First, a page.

it purports to represent English law, it may not do so.
AI tools may:
• make up fictitious cases, citations or quotes, or refer to legislation, articles or legal texts that do
not exist
• provide incorrect or misleading information regarding the law or how it might apply, and
• make factual errors.

4) Be aware of bias

AI tools based on LLMs generate responses based on the dataset they are trained upon.
Information generated by AI will inevitably reflect errors and biases in its training data.
You should always have regard to this possibility and the need to correct this. You may be
particularly assisted by reference to the Equal Treatment Bench Book.


7) Be aware that court/tribunal users may have used AI tools

Some kinds of AI tools have been used by legal professionals for a significant time without
difficulty. For example, TAR is now part of the landscape of approaches to electronic disclosure.
Leaving aside the law in particular, many aspects of AI are already in general use for example in
search engines to auto-fill questions, in social media to select content to be delivered, and in
image recognition and predictive text.
All legal representatives are responsible for the material they put before the court/tribunal and
have a professional obligation to ensure it is accurate and appropriate. Provided AI is used
responsibly, there is no reason why a legal representative ought to refer to its use, but this is
dependent upon context.
Until the legal profession becomes familiar with these new technologies, however, it may be
necessary at times to remind individual lawyers of their obligations and confirm that they have
independently verified the accuracy of any research or case citations that have been generated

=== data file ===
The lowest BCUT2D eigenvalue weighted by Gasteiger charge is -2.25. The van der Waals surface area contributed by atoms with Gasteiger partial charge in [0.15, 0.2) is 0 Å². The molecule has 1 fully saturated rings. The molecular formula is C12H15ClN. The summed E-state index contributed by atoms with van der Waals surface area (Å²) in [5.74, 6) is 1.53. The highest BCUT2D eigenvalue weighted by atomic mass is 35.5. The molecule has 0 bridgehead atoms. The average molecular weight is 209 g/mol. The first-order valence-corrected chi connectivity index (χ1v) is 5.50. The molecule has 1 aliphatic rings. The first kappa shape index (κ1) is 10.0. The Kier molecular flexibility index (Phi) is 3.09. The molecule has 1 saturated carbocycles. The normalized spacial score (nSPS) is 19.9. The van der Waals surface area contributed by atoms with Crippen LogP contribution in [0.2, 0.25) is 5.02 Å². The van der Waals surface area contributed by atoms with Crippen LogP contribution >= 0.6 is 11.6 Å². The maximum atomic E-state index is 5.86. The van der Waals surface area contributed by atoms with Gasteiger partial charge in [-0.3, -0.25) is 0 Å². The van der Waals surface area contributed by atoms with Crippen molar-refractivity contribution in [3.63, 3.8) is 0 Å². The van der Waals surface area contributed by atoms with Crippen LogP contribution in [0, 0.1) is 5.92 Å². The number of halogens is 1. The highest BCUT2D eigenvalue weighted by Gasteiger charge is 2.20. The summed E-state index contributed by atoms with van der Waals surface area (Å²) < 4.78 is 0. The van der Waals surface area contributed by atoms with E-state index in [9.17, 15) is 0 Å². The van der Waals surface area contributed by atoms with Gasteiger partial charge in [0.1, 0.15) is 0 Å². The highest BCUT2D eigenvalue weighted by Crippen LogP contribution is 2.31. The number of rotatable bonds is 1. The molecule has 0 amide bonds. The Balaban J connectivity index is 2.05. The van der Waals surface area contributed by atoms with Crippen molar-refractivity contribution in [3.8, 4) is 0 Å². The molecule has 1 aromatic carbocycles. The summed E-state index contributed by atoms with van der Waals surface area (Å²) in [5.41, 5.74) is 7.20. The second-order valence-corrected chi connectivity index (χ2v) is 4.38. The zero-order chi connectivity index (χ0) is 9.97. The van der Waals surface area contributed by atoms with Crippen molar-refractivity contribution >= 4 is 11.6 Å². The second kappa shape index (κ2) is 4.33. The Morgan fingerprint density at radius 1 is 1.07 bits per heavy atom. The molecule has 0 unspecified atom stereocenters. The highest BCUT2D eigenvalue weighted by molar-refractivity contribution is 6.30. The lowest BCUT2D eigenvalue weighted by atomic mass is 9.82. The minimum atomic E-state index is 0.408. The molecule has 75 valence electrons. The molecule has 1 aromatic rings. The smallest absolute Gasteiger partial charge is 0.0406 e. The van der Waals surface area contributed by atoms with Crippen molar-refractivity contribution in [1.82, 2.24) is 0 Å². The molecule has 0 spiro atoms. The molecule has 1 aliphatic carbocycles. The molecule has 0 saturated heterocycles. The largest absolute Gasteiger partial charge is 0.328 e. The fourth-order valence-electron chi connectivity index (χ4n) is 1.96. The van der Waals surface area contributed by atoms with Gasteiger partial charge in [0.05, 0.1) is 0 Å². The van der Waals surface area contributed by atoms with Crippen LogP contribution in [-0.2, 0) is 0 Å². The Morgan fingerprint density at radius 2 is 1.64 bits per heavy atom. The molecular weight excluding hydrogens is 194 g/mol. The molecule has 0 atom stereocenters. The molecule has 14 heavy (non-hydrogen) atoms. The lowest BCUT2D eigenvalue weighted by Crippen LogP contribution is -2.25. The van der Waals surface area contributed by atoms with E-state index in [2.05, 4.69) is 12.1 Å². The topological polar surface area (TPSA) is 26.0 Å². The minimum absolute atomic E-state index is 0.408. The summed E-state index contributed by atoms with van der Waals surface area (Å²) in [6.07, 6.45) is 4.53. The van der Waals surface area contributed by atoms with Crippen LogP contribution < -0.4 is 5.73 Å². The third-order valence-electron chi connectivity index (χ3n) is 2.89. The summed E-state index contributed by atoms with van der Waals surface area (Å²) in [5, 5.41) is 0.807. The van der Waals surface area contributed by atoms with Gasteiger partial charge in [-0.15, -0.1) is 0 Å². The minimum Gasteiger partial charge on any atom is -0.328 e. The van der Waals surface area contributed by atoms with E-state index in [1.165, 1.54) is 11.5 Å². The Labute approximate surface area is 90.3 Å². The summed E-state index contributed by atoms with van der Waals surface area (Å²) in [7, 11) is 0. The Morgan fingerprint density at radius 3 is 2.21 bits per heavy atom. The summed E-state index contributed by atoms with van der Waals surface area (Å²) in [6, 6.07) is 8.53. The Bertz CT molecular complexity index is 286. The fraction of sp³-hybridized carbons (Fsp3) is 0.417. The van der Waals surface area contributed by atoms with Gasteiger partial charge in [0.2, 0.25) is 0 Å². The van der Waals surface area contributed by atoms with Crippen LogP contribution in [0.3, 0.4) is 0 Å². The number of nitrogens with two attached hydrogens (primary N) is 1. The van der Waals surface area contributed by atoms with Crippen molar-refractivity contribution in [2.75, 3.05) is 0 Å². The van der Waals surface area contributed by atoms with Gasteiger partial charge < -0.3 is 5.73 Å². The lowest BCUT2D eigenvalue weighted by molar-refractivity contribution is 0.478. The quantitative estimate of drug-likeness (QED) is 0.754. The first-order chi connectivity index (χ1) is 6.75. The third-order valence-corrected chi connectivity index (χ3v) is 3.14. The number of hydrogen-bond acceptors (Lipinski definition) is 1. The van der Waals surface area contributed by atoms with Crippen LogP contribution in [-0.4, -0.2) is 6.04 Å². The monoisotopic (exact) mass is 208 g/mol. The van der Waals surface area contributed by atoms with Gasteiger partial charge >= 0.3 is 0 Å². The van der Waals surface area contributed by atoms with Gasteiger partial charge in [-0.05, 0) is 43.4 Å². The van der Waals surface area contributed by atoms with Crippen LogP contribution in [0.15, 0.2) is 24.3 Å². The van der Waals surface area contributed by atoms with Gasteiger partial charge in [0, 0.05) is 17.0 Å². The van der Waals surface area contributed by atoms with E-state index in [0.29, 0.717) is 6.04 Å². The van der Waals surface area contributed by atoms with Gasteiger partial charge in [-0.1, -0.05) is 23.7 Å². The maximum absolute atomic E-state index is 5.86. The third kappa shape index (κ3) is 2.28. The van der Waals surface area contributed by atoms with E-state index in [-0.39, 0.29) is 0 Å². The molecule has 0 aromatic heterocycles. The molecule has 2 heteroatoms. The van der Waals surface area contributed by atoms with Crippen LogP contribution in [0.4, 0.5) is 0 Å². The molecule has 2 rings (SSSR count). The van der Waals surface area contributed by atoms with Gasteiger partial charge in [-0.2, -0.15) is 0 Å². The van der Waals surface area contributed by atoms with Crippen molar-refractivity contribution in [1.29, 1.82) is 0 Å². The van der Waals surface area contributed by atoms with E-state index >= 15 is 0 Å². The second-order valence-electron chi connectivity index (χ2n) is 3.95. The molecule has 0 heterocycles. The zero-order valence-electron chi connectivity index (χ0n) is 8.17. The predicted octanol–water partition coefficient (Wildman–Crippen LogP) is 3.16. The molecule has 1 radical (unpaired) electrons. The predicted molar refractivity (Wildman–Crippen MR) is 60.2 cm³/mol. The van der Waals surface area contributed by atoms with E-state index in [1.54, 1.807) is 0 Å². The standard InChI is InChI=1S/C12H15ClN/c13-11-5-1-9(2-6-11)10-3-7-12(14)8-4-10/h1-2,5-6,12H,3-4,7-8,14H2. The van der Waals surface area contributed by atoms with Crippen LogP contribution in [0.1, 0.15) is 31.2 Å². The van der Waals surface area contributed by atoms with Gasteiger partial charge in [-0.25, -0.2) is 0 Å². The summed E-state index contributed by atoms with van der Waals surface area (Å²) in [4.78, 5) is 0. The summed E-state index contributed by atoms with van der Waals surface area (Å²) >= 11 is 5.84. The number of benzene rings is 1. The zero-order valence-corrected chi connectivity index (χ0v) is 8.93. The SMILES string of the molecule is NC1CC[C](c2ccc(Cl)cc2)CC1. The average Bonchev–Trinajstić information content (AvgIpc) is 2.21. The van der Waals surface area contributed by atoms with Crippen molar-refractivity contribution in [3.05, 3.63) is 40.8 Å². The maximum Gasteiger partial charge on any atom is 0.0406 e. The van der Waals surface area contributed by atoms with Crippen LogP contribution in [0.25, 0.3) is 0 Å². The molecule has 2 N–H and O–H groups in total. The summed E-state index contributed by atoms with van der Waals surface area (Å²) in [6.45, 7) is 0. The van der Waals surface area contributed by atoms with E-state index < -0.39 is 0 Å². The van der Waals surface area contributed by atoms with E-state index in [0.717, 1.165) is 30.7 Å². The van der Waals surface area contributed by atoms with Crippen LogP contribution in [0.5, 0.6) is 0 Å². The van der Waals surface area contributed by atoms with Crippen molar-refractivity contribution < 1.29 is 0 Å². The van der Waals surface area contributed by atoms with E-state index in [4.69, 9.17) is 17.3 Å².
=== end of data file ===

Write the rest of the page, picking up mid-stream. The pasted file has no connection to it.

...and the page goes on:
with the assistance of an AI chatbot.
AI chatbots are now being used by unrepresented litigants. They may be the only source of advice
or assistance some litigants receive. Litigants rarely have the skills independently to verify legal
information provided by AI chatbots and may not be aware that they are prone to error. If it
appears an AI chatbot may have been used to prepare submissions or other documents, it is
appropriate to inquire about this, and ask what checks for accuracy have been undertaken (if
any). Examples of indications that text has been produced this way are shown below.

AI tools are now being used to produce fake material, including text, images and video. Courts
and tribunals have always had to handle forgeries, and allegations of forgery, involving varying
levels of sophistication. Judges should be aware of this new possibility and potential challenges
posed by deepfake technology


Examples: Potential uses and risks of Generative AI in
Courts and Tribunals

Potentially useful tasks
• AI tools are capable of summarising large bodies of text. As with any summary, care needs to
be taken to ensure the summary is accurate.
• AI tools can be used in writing presentations, e.g. to provide suggestions for topics to cover.
• Administrative tasks like composing emails and memoranda can be performed by AI.
Tasks not recommended
• Legal research: AI tools are a poor way of conducting research to find new information you
cannot verify independently. They may be useful as a way to be reminded of material you
would recognise as correct.
• Legal analysis: the current public AI chatbots do not produce convincing analysis or reasoning.
Indications that work may have been produced by AI:
• references to cases that do not sound familiar, or have unfamiliar citations (sometimes from
the US)
• parties citing different bodies of case law in relation to the same legal issues
• submissions that do not accord with your general understanding of the law in the area
• submissions that use American spelling or refer to overseas cases, and
• content that (superficially at least) appears to be highly persuasive and well written, but on
closer inspection contains obvious substantive errors